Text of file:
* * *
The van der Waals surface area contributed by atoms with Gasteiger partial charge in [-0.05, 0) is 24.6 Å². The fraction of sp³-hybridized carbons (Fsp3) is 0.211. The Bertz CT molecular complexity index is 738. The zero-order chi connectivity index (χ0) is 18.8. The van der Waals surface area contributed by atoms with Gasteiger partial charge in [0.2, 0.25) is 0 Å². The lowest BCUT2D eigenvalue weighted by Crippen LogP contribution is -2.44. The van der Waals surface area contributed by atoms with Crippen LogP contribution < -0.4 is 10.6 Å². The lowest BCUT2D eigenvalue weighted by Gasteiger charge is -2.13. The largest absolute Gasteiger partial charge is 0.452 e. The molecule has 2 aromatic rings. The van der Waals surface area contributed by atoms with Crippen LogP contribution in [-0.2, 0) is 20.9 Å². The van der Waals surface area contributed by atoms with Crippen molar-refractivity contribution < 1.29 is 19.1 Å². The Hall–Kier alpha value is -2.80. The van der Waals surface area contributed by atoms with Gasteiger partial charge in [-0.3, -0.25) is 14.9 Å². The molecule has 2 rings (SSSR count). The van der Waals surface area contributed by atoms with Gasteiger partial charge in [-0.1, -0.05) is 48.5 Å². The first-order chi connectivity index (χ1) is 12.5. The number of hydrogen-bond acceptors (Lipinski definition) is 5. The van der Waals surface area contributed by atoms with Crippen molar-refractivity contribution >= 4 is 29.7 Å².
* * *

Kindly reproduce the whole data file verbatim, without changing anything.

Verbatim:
The van der Waals surface area contributed by atoms with Gasteiger partial charge in [-0.05, 0) is 24.6 Å². The fraction of sp³-hybridized carbons (Fsp3) is 0.211. The Bertz CT molecular complexity index is 738. The zero-order chi connectivity index (χ0) is 18.8. The van der Waals surface area contributed by atoms with Gasteiger partial charge in [0.2, 0.25) is 0 Å². The lowest BCUT2D eigenvalue weighted by Crippen LogP contribution is -2.44. The van der Waals surface area contributed by atoms with Crippen LogP contribution < -0.4 is 10.6 Å². The lowest BCUT2D eigenvalue weighted by Gasteiger charge is -2.13. The largest absolute Gasteiger partial charge is 0.452 e. The molecule has 2 aromatic rings. The van der Waals surface area contributed by atoms with Crippen LogP contribution in [-0.2, 0) is 20.9 Å². The van der Waals surface area contributed by atoms with Crippen molar-refractivity contribution < 1.29 is 19.1 Å². The Hall–Kier alpha value is -2.80. The van der Waals surface area contributed by atoms with Gasteiger partial charge in [-0.3, -0.25) is 14.9 Å². The molecule has 2 rings (SSSR count). The van der Waals surface area contributed by atoms with Gasteiger partial charge in [-0.1, -0.05) is 48.5 Å². The first-order chi connectivity index (χ1) is 12.5. The number of hydrogen-bond acceptors (Lipinski definition) is 5. The van der Waals surface area contributed by atoms with Crippen molar-refractivity contribution >= 4 is 29.7 Å².